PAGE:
Face Challenges Confidently

438 Wade v. XTO Energy Inc.

Wednesday, September 2nd, 2015


Richard F. Brown

The following is not a legal opinion.  You should consult your attorney if the case may be of significance to you.
Wade v. XTO Energy Inc. held that a mineral lease did not satisfy the statute of frauds because the writing was unsigned and did not furnish a proper legal description.  XTO retained a third party (“Holland”) to assist XTO in leasing mineral interests from homeowners in Tarrant County, Texas.  In November 2007, Holland sent Glenn and Karen Wade a letter proposing to lease their mineral interest for a $10,000 per net acre bonus payment and a 25% royalty.  The Wades did not accept the offer.  In July 2008, Holland sent the Wades another offer letter proposing a $21,000 per net acre bonus and a 26% royalty.  The Wades took the lease form included in the offer letter to the bank and signed it in front of a notary but did not send it back to XTO or Holland.  In September 2008, Holland sent the Wades a new offer letter proposing a $25,000 per net acre bonus and a 25% royalty.  The Wades contacted Holland and told them that they wanted to accept the offer.  Holland informed them of an upcoming signing party where the Wades could exchange the executed lease for a bonus check.  The Wades never executed the September 2008 lease.  Karen did not go to the signing party.  At the signing party, Glenn Wade was informed that they needed to execute a new lease because their documents were out of date.  A Holland employee took a new lease form, incorporated the Wades information in the blanks, and attached the July 2008 notarized signature page to the new lease.  Glenn collected the bonus check and left the signing party.  Thereafter, the Holland employees discovered they did not have a signed lease from the Wades and stopped payment on the bonus check.  After the payment was stopped, the Wades contacted Holland for a new bonus check but were informed that XTO was making no further leasing offers.  The Wades filed suit claiming that a mineral lease was executed and demanding damages in the amount of the bonus check and for attorney’s fees.
“The statute of frauds requires that all contracts for the sale of real estate be in writing and signed by the person to be charged.”  “To satisfy the statue of frauds, a writing conveying an interest in property must furnish, either within itself or by reference to some other existing document, the means or date by which the real estate at issue may be identified.”  “Parol evidence may be used to explain or clarify the written agreement, but not to supply the essential terms.”
Here, the court stated, “there is legally insufficient evidence of a fully executed lease that complies with the statute of frauds . . . .”  The Wades did not accept any of the lease offers from XTO that they received in the mail prior to September 2008.  Instead, the Wades were attempting to enforce the September 2008 lease that they never signed.  “The July 2008 lease that the Wades executed contains different material terms than the September 2008 lease that they are attempting to enforce, and even the July 2008 lease’s signature page—where the Wades and the notary signed—contains provisions that conflict with those of the September 2008 lease.”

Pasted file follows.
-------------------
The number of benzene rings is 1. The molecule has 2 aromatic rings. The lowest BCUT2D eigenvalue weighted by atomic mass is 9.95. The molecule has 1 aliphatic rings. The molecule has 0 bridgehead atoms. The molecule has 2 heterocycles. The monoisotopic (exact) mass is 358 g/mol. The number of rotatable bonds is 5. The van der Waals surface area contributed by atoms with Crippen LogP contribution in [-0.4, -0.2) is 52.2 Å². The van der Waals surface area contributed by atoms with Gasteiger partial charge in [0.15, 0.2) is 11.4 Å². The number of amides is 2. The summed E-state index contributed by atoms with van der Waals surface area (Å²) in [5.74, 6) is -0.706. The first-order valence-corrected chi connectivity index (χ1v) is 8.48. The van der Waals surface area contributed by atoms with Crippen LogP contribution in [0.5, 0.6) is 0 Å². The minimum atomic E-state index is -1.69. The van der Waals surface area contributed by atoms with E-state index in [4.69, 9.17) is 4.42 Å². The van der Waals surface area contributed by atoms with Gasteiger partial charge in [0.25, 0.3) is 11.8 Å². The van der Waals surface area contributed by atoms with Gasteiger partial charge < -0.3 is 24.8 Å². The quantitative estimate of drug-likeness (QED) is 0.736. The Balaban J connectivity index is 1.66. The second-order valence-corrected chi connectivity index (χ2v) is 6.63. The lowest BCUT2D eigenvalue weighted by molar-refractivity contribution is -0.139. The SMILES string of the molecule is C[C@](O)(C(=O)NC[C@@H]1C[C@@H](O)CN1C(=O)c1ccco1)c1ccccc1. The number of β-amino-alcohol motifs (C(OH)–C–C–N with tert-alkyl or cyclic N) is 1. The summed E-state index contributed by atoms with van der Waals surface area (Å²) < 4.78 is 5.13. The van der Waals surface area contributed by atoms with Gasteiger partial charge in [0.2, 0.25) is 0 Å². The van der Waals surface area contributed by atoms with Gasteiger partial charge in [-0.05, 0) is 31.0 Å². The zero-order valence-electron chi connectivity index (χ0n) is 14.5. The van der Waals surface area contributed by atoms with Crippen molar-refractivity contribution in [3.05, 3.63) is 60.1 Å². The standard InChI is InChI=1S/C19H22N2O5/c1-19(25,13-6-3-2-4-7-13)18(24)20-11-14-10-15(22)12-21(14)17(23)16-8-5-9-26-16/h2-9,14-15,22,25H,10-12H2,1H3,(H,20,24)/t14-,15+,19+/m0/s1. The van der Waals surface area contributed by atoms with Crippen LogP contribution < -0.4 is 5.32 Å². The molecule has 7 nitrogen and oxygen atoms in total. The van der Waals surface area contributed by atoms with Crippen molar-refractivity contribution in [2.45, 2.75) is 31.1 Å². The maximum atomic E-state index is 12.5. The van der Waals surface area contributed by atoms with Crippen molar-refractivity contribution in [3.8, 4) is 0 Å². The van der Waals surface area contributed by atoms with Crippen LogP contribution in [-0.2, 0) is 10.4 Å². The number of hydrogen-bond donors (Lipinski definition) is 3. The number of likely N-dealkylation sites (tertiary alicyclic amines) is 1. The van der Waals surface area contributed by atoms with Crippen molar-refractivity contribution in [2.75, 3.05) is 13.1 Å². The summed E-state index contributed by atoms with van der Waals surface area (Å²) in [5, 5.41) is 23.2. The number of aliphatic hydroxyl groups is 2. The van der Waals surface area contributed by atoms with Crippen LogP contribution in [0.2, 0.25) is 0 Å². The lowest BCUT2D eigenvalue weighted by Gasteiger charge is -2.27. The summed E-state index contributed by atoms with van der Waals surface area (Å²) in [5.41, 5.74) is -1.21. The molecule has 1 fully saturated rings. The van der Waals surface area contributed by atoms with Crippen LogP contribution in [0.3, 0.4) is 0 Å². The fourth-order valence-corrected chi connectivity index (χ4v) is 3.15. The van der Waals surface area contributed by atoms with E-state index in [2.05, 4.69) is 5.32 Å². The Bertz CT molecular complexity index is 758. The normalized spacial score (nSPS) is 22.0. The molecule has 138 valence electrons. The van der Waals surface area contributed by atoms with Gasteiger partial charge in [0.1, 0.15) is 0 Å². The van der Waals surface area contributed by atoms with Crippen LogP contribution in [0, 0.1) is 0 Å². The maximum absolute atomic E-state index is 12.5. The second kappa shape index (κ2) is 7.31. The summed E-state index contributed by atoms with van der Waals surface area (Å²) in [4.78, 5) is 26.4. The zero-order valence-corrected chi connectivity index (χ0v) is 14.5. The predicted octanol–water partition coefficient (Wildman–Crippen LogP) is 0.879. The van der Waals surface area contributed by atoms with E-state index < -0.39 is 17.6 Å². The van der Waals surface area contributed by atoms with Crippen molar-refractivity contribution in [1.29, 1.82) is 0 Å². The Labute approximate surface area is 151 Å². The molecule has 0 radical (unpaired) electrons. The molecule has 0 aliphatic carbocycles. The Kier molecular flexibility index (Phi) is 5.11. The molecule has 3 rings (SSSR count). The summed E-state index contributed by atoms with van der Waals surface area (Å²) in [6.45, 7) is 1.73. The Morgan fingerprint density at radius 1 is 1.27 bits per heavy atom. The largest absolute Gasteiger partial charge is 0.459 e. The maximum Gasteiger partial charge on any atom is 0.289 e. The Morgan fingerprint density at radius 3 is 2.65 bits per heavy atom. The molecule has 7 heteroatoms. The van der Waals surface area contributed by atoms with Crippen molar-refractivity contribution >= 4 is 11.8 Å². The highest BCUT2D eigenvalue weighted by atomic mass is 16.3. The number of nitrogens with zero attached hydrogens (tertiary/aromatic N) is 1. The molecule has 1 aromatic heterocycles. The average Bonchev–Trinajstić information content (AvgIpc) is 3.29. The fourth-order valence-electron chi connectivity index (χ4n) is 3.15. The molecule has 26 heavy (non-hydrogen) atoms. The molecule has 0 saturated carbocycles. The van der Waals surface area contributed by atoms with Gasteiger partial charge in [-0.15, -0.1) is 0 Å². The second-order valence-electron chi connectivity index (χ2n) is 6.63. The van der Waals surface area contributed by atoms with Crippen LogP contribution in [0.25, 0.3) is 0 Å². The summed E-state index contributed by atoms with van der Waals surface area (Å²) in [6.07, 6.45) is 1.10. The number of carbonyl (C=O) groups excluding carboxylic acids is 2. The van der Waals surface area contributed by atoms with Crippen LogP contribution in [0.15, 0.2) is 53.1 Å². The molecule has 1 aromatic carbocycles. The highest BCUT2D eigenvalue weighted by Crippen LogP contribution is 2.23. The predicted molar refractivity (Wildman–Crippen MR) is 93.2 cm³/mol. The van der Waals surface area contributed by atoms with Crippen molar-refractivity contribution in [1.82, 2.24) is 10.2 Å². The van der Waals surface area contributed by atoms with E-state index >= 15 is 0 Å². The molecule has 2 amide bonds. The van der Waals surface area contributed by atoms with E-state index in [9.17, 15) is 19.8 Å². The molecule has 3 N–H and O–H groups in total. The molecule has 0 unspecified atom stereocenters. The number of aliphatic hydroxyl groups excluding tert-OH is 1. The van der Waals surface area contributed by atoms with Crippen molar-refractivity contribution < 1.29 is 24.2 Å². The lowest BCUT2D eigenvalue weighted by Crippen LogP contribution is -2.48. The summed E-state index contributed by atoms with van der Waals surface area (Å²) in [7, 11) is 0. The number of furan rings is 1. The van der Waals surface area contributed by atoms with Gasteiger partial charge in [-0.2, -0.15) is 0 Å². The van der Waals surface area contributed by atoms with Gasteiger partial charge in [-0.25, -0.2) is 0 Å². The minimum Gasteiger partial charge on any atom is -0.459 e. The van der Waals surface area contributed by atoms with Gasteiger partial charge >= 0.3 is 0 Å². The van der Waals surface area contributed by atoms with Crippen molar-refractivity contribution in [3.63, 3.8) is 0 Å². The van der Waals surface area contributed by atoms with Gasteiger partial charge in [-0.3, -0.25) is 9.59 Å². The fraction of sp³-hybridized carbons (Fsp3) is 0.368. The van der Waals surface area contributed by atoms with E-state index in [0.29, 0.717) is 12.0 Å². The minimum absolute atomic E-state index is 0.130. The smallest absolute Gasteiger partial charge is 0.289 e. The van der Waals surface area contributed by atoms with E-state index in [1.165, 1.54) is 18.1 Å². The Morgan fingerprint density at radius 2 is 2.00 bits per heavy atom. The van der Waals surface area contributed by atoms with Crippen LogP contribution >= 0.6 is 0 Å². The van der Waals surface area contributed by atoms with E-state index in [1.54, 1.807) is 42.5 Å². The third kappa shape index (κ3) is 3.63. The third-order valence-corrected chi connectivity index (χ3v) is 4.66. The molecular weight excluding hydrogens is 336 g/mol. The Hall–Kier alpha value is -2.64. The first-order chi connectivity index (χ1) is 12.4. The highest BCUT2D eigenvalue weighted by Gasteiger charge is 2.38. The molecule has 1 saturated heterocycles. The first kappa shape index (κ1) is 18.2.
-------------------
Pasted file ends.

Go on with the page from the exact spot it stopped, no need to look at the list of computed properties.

Further, the form lease the Holland employee used at the signing party included blanks for the lessors’ names and address and contained an Exhibit “A” with blanks for the block and lot, and acreage of the leased premises.  The Wades “never testified that the leasing agent or anyone else ever filled out Exhibit ‘A’ to describe the lease premises, and,” as the court stated, “the record is devoid of any evidence raising a material fact issue that the lease that the Wades are attempting to enforce—the September 2008 lease—provided a property description for the leased premises.”  “[T]he lease had to furnish within itself or by reference to another writing the means to identify the leased premises with reasonable certainty.”  The court explained, “we cannot look to the bonus check stub, offer letters, or other extrinsic documents not referenced in the lease to supply the necessary legal description.”
The significance of this case is that, notwithstanding signing parties, any agreement affecting real property interests will be subject to the requirements of the statute of frauds that the writing must be signed and must furnish within itself, or by reference to some other existing writing, an adequate legal description.